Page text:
Friday, July 15, 2011


'Hedgewood', the Marshall Clifford Lefferts estate designed by Lord & Hewitt c. 1905 in Cedarhurst. Lefferts was for many years involved in the Celluloid Company, serving first as secretary and treasurer and later as president and chairman of the board. He was a well known collector of such things as Japanese armor and early works of Shakespeare. Lefferts was born on East 4th Street in NYC, a descendant of Jacobus Lefferts, one of the earliest Dutch settlers to the area. The house was demolished c. 1940. Photo from American Architect & Architecture, 1905.


Doug Floor Plan said...

I looked around the Tanglewood Crossing area of Lawrence, NY on Bing & could not find anything that looked like 'Hedgewood' to me. From what the photo shows it looks like a nice, stately, country house. I like the foliage planted between the porch at the end of the house & the driveway, giving one some privacy from whomever approaches.

HalfPuddingHalfSauce said...

Demolsihed in the 1940's.

It would have stood here. Curved silver-roofed structure.

Doug Floor Plan said...

Thanks again HPHS.
• I like the house even more after seeing the close up of the front door area in the book; sad this house lasted less than 40 years.
• I remember LGB likes the house that’s there now, the modern one with the arched roof. Personally, I’d take ‘Hedgewood.’
• In the 1966 historic aerial view there is still a small structure up by the road on the then-empty lot; I wonder what it was? It’s not there now in any Bing view.
• I like the link to the 1919 letter on The Celluloid Company letterhead that’s for sale on eBay (starting bid only $10). Just imagine: some secretary in a dress, stockings, & heels rolled that paper into a manual typewriter along with another sheet of paper & of carbon for every copy that needed to be made (& that was all the copies you had); if there was a typo she had to erase it on every sheet before typing it correctly; no automatic word wrap; no spell check; no undo (one of the best inventions of all time … I wish I had that in every aspect of my life); no edit function. How did they get so much done?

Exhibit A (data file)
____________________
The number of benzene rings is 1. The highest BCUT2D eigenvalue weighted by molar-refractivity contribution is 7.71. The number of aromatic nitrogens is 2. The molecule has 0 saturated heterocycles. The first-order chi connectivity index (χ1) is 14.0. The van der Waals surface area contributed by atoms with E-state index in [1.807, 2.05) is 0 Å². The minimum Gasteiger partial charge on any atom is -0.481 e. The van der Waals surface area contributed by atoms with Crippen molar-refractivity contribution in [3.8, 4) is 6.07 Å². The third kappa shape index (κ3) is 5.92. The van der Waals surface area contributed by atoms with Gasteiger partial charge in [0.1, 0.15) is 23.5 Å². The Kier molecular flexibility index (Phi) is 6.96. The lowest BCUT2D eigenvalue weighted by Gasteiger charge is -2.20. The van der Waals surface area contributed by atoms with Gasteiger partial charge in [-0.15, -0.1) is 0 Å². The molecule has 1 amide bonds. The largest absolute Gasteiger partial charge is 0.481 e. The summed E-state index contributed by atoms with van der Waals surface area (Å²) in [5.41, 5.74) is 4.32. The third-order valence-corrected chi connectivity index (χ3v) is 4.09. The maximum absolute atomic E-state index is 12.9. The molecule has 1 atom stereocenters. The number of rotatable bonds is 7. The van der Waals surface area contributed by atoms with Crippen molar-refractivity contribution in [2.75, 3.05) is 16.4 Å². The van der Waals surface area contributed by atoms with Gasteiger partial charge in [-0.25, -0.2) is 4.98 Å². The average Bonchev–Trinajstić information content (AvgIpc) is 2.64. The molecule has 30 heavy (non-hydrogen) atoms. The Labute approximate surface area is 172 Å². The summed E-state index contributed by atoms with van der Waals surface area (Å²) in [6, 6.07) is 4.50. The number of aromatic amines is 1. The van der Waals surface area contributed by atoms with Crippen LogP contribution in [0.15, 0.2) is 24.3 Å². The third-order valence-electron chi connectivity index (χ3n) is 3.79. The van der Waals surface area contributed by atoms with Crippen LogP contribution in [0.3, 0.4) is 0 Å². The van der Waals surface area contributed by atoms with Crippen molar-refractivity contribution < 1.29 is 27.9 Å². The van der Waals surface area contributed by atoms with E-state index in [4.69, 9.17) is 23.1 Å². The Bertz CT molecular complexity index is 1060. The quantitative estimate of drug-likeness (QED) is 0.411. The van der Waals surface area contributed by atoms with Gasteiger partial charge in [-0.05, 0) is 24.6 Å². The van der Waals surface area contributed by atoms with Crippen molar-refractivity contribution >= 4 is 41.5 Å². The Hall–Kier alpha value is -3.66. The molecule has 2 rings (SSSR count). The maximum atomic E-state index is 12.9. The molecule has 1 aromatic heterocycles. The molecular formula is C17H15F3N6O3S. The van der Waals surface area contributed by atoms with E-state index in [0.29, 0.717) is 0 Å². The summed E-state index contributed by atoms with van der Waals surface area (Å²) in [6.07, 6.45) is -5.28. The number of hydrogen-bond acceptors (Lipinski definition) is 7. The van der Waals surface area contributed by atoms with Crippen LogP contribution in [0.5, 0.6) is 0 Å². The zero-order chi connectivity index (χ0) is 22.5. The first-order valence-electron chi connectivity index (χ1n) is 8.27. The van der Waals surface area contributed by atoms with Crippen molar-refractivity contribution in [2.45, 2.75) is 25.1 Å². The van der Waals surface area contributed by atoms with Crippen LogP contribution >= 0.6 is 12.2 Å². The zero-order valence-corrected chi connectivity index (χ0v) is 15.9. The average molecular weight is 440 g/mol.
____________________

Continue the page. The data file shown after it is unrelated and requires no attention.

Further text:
I like old houses … I love modern technology

The Ancient said...

DFP --

Some of us had secretaries who did just that -- for a very, very long time. I myself typed my senior thesis on a 1922 Underwood. (Granted, I should have got something more recent, but it was still a plausible device in an age when erasures were not permitted in academic submissions.)


Great links. (I seem to remember there was a hacker expression back in the Nineties: "You are so elite.")

HalfPuddingHalfSauce said...

DFP - My thinking on the structure from 1966 - perhaps a walled garden? Heading towards the shore - you can make out a perfect circle cut out in the woods - then a rectangle opening, probably where the house stood.

The Ancient - I'm not a mouthbreather{snort, snort}.